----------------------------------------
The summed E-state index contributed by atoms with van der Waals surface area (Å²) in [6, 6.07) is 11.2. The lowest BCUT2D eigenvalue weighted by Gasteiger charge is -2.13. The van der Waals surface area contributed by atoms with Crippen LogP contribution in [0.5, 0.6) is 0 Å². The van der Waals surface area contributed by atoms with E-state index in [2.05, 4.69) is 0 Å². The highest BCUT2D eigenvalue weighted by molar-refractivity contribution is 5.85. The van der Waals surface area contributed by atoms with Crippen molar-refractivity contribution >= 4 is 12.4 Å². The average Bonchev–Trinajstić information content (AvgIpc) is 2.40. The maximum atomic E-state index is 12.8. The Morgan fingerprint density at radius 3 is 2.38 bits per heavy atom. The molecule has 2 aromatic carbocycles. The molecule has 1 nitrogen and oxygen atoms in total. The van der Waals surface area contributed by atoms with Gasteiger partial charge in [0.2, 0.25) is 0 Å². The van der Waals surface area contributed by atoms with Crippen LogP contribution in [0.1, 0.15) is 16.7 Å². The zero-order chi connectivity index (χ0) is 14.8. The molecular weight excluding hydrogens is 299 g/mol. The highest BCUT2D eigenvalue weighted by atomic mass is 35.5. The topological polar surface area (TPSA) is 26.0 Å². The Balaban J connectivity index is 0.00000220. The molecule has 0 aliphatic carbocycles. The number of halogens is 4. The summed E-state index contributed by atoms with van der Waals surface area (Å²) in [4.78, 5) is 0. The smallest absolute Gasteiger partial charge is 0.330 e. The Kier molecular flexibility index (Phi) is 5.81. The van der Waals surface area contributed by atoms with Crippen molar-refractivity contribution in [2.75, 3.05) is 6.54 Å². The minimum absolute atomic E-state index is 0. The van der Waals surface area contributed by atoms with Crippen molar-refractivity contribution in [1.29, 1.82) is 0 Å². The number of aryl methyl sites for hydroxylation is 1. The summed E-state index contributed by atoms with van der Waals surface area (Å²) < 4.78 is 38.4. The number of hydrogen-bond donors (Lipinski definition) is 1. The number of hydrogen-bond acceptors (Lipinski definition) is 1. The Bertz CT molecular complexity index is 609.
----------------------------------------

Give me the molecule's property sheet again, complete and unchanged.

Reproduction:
The summed E-state index contributed by atoms with van der Waals surface area (Å²) in [6, 6.07) is 11.2. The lowest BCUT2D eigenvalue weighted by Gasteiger charge is -2.13. The van der Waals surface area contributed by atoms with Crippen LogP contribution in [0.5, 0.6) is 0 Å². The van der Waals surface area contributed by atoms with E-state index in [2.05, 4.69) is 0 Å². The highest BCUT2D eigenvalue weighted by molar-refractivity contribution is 5.85. The van der Waals surface area contributed by atoms with Crippen molar-refractivity contribution >= 4 is 12.4 Å². The average Bonchev–Trinajstić information content (AvgIpc) is 2.40. The maximum atomic E-state index is 12.8. The Morgan fingerprint density at radius 3 is 2.38 bits per heavy atom. The molecule has 2 aromatic carbocycles. The molecule has 1 nitrogen and oxygen atoms in total. The van der Waals surface area contributed by atoms with Gasteiger partial charge in [0.2, 0.25) is 0 Å². The van der Waals surface area contributed by atoms with Crippen LogP contribution in [0.1, 0.15) is 16.7 Å². The zero-order chi connectivity index (χ0) is 14.8. The molecular weight excluding hydrogens is 299 g/mol. The highest BCUT2D eigenvalue weighted by atomic mass is 35.5. The topological polar surface area (TPSA) is 26.0 Å². The Balaban J connectivity index is 0.00000220. The molecule has 0 aliphatic carbocycles. The number of halogens is 4. The summed E-state index contributed by atoms with van der Waals surface area (Å²) in [4.78, 5) is 0. The smallest absolute Gasteiger partial charge is 0.330 e. The Kier molecular flexibility index (Phi) is 5.81. The van der Waals surface area contributed by atoms with Crippen molar-refractivity contribution in [2.75, 3.05) is 6.54 Å². The minimum absolute atomic E-state index is 0. The van der Waals surface area contributed by atoms with Crippen molar-refractivity contribution in [1.29, 1.82) is 0 Å². The number of aryl methyl sites for hydroxylation is 1. The summed E-state index contributed by atoms with van der Waals surface area (Å²) < 4.78 is 38.4. The number of hydrogen-bond donors (Lipinski definition) is 1. The number of hydrogen-bond acceptors (Lipinski definition) is 1. The Bertz CT molecular complexity index is 609.